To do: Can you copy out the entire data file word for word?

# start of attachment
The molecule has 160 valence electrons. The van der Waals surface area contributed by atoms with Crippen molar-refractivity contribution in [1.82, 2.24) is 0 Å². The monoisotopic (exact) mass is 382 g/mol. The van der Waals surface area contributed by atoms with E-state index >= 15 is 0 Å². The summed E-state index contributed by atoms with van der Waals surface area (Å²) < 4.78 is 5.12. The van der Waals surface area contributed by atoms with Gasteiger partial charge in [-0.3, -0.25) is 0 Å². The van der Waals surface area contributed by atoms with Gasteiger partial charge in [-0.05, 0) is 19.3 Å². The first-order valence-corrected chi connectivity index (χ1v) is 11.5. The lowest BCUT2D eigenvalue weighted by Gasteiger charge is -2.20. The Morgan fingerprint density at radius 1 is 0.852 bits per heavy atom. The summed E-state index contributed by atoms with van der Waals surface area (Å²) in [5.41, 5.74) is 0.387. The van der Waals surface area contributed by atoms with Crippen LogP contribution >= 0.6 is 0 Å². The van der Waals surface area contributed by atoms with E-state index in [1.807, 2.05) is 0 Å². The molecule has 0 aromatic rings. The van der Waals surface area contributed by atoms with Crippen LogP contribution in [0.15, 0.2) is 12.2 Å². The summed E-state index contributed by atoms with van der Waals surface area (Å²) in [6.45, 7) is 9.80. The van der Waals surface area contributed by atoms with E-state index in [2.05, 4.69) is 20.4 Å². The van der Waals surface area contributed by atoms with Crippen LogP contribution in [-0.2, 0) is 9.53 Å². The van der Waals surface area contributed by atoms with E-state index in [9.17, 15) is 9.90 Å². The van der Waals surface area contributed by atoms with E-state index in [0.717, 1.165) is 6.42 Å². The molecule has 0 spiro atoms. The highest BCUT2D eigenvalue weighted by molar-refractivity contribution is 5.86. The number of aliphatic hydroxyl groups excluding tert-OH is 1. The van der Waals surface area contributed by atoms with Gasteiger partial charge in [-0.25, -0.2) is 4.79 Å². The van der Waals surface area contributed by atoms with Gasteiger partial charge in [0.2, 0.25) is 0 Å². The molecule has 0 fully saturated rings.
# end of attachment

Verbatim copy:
The molecule has 160 valence electrons. The van der Waals surface area contributed by atoms with Crippen molar-refractivity contribution in [1.82, 2.24) is 0 Å². The monoisotopic (exact) mass is 382 g/mol. The van der Waals surface area contributed by atoms with E-state index >= 15 is 0 Å². The summed E-state index contributed by atoms with van der Waals surface area (Å²) < 4.78 is 5.12. The van der Waals surface area contributed by atoms with Gasteiger partial charge in [-0.3, -0.25) is 0 Å². The van der Waals surface area contributed by atoms with Gasteiger partial charge in [-0.05, 0) is 19.3 Å². The first-order valence-corrected chi connectivity index (χ1v) is 11.5. The lowest BCUT2D eigenvalue weighted by Gasteiger charge is -2.20. The Morgan fingerprint density at radius 1 is 0.852 bits per heavy atom. The summed E-state index contributed by atoms with van der Waals surface area (Å²) in [5.41, 5.74) is 0.387. The van der Waals surface area contributed by atoms with Crippen LogP contribution >= 0.6 is 0 Å². The van der Waals surface area contributed by atoms with E-state index in [1.807, 2.05) is 0 Å². The molecule has 0 aromatic rings. The van der Waals surface area contributed by atoms with Crippen LogP contribution in [0.15, 0.2) is 12.2 Å². The summed E-state index contributed by atoms with van der Waals surface area (Å²) in [6.45, 7) is 9.80. The van der Waals surface area contributed by atoms with E-state index in [2.05, 4.69) is 20.4 Å². The van der Waals surface area contributed by atoms with Crippen LogP contribution in [-0.2, 0) is 9.53 Å². The van der Waals surface area contributed by atoms with E-state index in [9.17, 15) is 9.90 Å². The van der Waals surface area contributed by atoms with E-state index in [0.717, 1.165) is 6.42 Å². The molecule has 0 spiro atoms. The highest BCUT2D eigenvalue weighted by molar-refractivity contribution is 5.86. The number of aliphatic hydroxyl groups excluding tert-OH is 1. The van der Waals surface area contributed by atoms with Gasteiger partial charge in [-0.25, -0.2) is 4.79 Å². The van der Waals surface area contributed by atoms with Gasteiger partial charge in [0.2, 0.25) is 0 Å². The molecule has 0 fully saturated rings.